Founding a private limited company (PLC) in Hungary

(Part 1)

General rules of a private limited company or joint-stock company

The private limited company is an economic association founded with a joint stock consisting of a previously stipulated type and amount of shares. The shareholder (member of the company) is obliged vis-à-vis the private limited company to provide the counter value of the share per nominal value or per accountable par. The shareholder shall not be liable - with some exception stipulated by law - for the obligations of the private limited company.

The name of the company shall indicate the form of being private limited company by including the abbreviation 'zrt.' in the name of the company. The private limited company is entitled to modify company form; however, such modification does not result in the change of the private limited company.

A limited company is private, if the shares cannot be put into circulation publicly. Further, the company is deemed a private limited company, if the shares have been put into circulation publicly, but are not sold by way of public bidding, or the shares have been omitted from the regulated market. It is not allowed to invite shareholders to found the company or collect the registered capital by ways of public invitation.

The main organ of the company may pass a resolution on the modification of the company form of the private limited company, with special regard to the legal stipulations of security papers.

The nominal value of all the shares makes up the share capital of the private limited company. It is null and void to issue the shares at a value not reaching the nominal value. Should the shares be issued at a value not reaching the nominal value before the company is registered at the companies' registry, the founders of the private limited company shall be jointly and severally liable for any and all damages of third parties deriving from this violation. If the shares are issued at such an unlawful value after the private limited company has been registered at the companies' register, the private limited company itself shall be liable for any and all damages of third parties.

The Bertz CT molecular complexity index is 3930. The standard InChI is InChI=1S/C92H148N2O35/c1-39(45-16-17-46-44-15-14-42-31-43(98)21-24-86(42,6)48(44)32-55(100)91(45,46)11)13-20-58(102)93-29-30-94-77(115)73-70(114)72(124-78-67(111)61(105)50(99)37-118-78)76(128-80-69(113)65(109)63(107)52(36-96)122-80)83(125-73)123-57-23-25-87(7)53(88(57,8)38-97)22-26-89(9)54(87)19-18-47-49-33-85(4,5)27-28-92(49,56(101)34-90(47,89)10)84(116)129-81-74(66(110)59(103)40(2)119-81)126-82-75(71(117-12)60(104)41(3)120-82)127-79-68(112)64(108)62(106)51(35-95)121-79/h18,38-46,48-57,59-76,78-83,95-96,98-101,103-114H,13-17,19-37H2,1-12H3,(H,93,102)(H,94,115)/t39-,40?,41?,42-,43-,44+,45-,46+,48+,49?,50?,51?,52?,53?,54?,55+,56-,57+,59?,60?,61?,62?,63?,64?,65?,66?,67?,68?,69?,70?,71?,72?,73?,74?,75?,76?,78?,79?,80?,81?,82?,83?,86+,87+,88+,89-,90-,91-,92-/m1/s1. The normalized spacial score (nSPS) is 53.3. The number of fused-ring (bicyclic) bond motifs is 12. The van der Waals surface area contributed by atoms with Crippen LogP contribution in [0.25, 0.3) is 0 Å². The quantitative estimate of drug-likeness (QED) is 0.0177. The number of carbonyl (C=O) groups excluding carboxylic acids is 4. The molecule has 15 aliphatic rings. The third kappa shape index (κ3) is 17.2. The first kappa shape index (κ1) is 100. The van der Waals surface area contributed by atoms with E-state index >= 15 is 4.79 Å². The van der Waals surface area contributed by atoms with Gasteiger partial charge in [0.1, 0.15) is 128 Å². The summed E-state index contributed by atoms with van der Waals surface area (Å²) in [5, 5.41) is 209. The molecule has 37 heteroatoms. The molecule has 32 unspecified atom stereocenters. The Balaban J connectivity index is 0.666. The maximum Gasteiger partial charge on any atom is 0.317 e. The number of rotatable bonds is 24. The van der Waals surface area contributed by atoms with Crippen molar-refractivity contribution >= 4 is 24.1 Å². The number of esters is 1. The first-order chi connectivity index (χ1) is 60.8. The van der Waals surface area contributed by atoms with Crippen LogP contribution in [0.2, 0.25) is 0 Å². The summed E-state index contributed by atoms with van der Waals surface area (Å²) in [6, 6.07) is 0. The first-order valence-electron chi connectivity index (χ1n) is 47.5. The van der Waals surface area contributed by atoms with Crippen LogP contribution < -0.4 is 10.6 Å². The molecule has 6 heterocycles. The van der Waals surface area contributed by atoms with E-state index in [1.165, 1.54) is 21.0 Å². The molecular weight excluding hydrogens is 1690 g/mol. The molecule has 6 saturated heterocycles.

The nominal value of the share can be specified by the quota of the amount of the share capital at any times.

The private limited company may provide payment from its own capital to the shareholder only in accordance with the legal stipulations on accounting and as per the stipulations and procedural rules of the civil code regarding joint stock companies. The shareholder is entitled to the membership and pecuniary rights towards the company embodied by the share and stipulated by law. Regarding the embodied rights, it is forbidden to discriminate among the shareholders holding shares of the same series of shares of the private limited company.

Shares of a private limited company

The private limited company may issue the following types of shares in accordance with its articles of association: ordinary share, preference share, employee's share, interest-bearing share, redeemable share. Any and all shares not being identical with any of those listed above shall be considered an ordinary share.

The total sum of the nominal value of the ordinary shares issued by the private limited company shall exceed at any times 50% of the share capital.

The articles of association of a private limited company can stipulate the issue of shares that enable preferential rights to the holders towards other shareholders of the company (so called preference shares). Such preferential rights include: preference regarding the payment of dividends; receiving payment preferentially from the assets to be divided in case of liquidation of the company; preferential rights regarding voting; preferential rights regarding the appointment of the managing director or member of the supervisory board; preference to pre-emption right to a share. The articles of association may stipulate the issue of shares embodying more than one preferential rights.

(To be continued in Part 2)

The content of this article is intended to provide a general guide to the subject matter. Specialist advice should be sought about your specific circumstances.